And after an hour they still hadn't resettled, so I cut my losses and left. It wasn't a complete disaster, as I did have a 1w Glaucous Gull overhead when the birds first took flight, but it does illustrate the frustrations of watching a landfill, especially when your time is limited. Even when the gulls are decked, they can be difficult to watch, constantly reshuffling in response to the movements of the bulldozers and refuse trucks - the work 'melee' always springs to mind. And with an early start for hockey tomorrow, it's at least another week before I'll have the chance for another session at the landfill. Frustrating!

So after wasting the best of the afternoon, it was off to Collingham. The highlight were 22 Whooper Swans; 10 (including 1 juv) in with 85 Mutes in the field west of the Trent, and a group of 12 in flight off to the north (with at least 1 juv amongst their number). Elsewhere there were 7 Redshank and 2 Snipe on the Silt Lagoon (the latter patch year tick number 77), a redhead Goosander and at least 5 Shelduck (2 pairs) on the Ferry Lane Lake, and 2 Chiffchaffs at Mons Pool, where the Cormorants are already thinking about spring.

Sunday, 12 January 2014

More patching

Yesterday, an hour and a half at Cotham Landfill proved fruitless (the 1st W Iceland Gull was reported from nearby at Cotham Flash at about the time of my visit), although I flushed another Woodcock from along the southern boundary of the restored landfill. After hockey, I then went owling at Collingham, eventually getting male and female Tawnies calling near the Silt Lagoon, but no Littles. 

Today, I managed two visits to the patch. This morning, Collingham Pits and Mons Pool were fairly quiet; a Green Sand was on Ferry Lane Lake, and there were 2 Whooper Swans (adult and juvenile) in with 100 Mutes in the field west of the Trent, later moving onto the Silt Lagoon - where the regular male Shelduck had been joined by a female. I also enjoyed watching a party of 15 Goldeneyes on Wharf Pond, the drakes in full display mode; always great to see. 

A super Whooper

This afternoon, a walk round Meering produced a few patch yearticks - Feral Pigeon, Golden Plover (largely absent in this part of the Trent Valley at the moment, so good to get 130 flying over) and Pink-footed Geese (2 in with a few Greylags on Smithy Marsh). 

This weekend's four additions bring me up to 76 for the year on the patch (already equal to last year's January total). There are still plenty of things to go at, although birds like Lesser Redpoll, Siskin and Brambling seem very thin on the ground this winter around here, so we'll see if they materialise...

Thursday, 9 January 2014

Beaten into second!

Well, the results of the 2013 Patchwork Challenge best find competition were announced today; I was delighted that my Pied Wheatear at Collingham Pits in November was one of the nine shortlisted species. In the end I just missed out on the top spot (by 2% of votes, having been in the lead at several points during the voting process...), with the Hampshire Semipalmated Plover taking that accolade; the Mourning Dove on Rhum came third! So I'm not too disappointed not to have won - both of those a true mega finds! My only regret is that I'm highly unlikely to ever be in contention for best find again... unless perhaps if move to the coast!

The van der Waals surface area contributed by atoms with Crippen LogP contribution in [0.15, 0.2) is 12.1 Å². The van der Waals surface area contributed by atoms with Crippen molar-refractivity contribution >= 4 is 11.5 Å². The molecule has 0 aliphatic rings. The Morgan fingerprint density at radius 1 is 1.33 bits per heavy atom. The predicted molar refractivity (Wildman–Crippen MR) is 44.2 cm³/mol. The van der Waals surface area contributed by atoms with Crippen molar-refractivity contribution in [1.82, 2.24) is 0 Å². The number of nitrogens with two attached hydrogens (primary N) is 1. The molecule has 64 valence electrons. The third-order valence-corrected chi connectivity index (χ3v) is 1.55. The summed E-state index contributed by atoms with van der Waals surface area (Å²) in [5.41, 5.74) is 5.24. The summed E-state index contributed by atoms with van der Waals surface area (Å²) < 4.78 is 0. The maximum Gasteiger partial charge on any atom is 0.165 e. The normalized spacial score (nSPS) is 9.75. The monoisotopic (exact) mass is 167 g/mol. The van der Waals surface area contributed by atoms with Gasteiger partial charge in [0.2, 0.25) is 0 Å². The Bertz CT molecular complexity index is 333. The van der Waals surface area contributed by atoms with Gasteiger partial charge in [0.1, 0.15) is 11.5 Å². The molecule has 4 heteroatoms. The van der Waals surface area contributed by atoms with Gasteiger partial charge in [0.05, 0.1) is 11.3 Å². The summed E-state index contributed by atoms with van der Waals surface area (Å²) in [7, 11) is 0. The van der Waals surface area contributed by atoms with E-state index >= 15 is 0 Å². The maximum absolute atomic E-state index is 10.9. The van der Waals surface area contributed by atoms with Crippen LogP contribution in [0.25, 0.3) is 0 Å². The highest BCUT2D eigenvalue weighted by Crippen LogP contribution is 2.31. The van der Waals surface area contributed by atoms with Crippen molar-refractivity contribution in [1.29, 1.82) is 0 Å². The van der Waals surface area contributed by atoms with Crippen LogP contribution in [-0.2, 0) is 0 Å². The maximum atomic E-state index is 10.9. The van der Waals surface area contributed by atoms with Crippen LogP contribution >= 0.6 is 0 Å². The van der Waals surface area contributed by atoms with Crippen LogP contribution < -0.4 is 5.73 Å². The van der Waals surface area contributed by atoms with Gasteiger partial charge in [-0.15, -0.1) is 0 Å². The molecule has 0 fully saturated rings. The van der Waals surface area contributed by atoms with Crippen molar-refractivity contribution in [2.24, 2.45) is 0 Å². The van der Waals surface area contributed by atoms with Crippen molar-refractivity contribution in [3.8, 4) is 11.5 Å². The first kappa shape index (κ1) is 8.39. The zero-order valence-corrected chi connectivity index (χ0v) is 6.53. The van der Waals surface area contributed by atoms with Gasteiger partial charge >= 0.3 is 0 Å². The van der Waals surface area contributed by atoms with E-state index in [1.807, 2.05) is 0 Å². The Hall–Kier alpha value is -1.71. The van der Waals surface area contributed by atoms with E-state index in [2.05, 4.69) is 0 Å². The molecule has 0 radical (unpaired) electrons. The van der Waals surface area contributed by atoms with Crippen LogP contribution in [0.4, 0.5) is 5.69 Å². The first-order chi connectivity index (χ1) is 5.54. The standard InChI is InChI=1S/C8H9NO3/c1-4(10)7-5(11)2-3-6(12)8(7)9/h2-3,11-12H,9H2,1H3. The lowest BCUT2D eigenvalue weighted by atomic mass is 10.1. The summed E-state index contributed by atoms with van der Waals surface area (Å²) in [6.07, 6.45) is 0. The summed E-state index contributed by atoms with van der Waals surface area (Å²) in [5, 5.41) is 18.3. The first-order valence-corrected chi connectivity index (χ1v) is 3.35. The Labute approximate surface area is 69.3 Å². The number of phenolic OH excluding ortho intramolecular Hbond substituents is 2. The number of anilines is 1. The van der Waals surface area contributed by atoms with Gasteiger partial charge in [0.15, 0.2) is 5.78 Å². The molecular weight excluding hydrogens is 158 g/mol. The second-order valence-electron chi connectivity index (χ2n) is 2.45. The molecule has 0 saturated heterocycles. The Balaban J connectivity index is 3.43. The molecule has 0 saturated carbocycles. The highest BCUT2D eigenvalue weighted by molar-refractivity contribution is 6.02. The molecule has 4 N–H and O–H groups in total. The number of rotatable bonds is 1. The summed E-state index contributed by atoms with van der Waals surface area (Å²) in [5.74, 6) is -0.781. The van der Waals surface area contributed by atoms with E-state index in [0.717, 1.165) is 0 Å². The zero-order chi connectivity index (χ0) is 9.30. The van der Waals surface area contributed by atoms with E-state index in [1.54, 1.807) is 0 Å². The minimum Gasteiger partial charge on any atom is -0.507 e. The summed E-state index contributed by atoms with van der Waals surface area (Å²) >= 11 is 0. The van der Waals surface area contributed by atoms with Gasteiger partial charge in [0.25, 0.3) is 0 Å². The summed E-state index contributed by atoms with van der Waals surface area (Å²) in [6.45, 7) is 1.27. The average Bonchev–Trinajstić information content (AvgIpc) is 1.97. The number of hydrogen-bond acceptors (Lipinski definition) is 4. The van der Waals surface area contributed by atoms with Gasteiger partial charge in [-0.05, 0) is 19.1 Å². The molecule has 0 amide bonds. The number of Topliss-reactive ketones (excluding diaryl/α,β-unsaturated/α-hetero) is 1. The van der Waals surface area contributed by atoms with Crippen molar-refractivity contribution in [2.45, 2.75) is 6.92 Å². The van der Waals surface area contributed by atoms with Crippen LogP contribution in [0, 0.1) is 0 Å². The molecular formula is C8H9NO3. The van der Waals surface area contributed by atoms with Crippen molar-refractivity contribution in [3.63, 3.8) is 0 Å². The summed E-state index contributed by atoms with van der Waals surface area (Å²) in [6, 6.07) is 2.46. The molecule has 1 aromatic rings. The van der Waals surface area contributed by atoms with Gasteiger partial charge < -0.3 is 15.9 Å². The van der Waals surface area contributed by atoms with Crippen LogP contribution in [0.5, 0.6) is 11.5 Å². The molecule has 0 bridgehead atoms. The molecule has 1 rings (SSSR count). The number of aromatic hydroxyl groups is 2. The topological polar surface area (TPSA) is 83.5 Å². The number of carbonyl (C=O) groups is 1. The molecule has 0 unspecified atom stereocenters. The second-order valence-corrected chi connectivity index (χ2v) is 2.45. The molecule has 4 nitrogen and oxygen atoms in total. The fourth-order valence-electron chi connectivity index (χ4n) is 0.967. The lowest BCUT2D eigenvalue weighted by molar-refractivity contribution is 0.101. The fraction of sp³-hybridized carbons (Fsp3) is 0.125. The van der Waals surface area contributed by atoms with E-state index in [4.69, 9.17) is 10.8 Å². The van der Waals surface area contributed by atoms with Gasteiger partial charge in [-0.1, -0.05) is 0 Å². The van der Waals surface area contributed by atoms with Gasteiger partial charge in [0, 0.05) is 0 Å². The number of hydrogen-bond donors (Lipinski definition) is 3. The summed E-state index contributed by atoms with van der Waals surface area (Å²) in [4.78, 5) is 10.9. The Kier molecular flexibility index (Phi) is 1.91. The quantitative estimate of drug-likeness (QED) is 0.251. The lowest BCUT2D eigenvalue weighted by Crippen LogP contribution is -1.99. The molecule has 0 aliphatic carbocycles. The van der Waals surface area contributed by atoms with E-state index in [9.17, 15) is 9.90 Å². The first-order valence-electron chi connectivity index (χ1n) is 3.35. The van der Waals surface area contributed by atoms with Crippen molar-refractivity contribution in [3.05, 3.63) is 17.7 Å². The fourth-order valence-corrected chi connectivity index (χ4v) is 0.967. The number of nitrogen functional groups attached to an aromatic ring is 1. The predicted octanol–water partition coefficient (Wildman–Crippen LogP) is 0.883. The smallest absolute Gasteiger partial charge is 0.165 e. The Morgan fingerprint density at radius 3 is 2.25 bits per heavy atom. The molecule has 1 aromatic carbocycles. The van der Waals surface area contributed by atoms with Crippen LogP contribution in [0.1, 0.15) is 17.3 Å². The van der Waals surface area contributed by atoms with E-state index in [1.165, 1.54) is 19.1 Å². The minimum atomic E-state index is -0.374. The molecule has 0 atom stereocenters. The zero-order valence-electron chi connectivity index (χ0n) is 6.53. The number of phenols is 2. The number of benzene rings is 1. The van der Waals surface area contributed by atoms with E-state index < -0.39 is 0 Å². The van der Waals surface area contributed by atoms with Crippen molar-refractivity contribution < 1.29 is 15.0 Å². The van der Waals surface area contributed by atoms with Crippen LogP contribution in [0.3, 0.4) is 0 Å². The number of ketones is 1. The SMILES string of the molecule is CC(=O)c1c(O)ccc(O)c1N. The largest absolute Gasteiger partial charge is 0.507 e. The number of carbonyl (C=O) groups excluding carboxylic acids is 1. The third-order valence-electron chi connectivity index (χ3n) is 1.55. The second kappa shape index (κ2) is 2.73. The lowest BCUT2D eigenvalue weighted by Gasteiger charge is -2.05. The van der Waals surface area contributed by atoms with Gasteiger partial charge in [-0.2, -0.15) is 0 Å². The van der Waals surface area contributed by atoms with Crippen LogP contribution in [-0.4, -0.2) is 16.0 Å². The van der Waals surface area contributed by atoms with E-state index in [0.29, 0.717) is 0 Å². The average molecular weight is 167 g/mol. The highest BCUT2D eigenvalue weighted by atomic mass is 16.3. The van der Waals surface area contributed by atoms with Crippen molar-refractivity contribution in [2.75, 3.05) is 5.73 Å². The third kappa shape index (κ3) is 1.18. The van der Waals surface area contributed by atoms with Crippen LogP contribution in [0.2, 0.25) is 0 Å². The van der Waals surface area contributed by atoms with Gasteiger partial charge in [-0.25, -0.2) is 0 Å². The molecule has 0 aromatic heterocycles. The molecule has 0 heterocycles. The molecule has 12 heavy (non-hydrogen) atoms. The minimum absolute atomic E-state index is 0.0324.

Sunday, 5 January 2014

Another two

A quick late PM spin around Collingham produced two patch yearticks, Meadow Pipit and Barn Owl; the latter was especially pleasing as I saw only one bird last year, and they're always a pleasure to see. Other birds included 5 Whoopers (4 ads and the juv) with 90 Mutes west of the Trent, and a Redshank on the Silt Lagoon. On Mons, the Kingfisher performed well, as did one of the Chiffchaffs.

Saturday, 4 January 2014

That's what I'm glaucing about

Another day, another visit to Cotham Landfill, this time in the morning. The adult Glaucous Gull appeared again, this time sat up at the back allowing me to photo it, unlike yesterday. A super bird, with a bit of blotching on the neck but otherwise unsullied. It then vanished and I couldn't find it again (hopefully it reappeared for Tom M and Dave H who arrived after I'd been there for an hour). The 1st W Iceland Gull also made an appearance, again showing well for a time - John H had an incredible 3 Icelands in the Hov roost this evening (two 1st W and a 2nd W).

1w Iceland

After lunch, it was off to the patch. I added 5 species (Green Sand, Grey Partridge, Little Egret, Kingfisher and Green Woodpecker), bringing my total after two visits to 70 species. In addition, there were 3 Whoopers (2ads and the juv) in with the Mutes (numbering 87) west of the Trent, and both Chiffchaffs at Mons Pool.

Friday, 3 January 2014

Doing the double

After some DIY this morning, I paid a visit to Cotham Landfill this afternoon, locating an adult Glaucous Gull and the 1w Iceland Gull (again) - unfortunately I couldn't get a photo of either. Not that I need another distant blurry picture of the Iceland, but one of the Glauc would've been nice; however a refuse lorry stopped in front of me just as I was lining up for a shot, and it had gone once my line of sight was restored, not to be seen again. And still no Caspo's; John H had another on New Year's Eve in the roost at Hoveringham (along with the adult Glauc,and both 1w and 2w Iceland).

Thursday, 2 January 2014

Patching, 2014 style

After a non-birding day yesterday, I spent just over 5 hours today visiting all parts of my patch. Starting at Besthorpe Warren, I went off-piste and flushed a Woodcock out of a patch of bramble in the woodland to the south. A walk round Meering didn't produce much, so it was then on to Collingham Pits, where I was greeted by a Peregrine. I couldn't find the usual Green Sand anywhere, but there were 5 adult Whooper Swans in the Mute flock. Mons Pool produced first the hoped-for Chiffchaff (silent today, in contrast to New Year's Eve when it called constantly), and then a fly-through Goosander. I finished the day on 65 species; there's still plenty to go at during the rest of the month.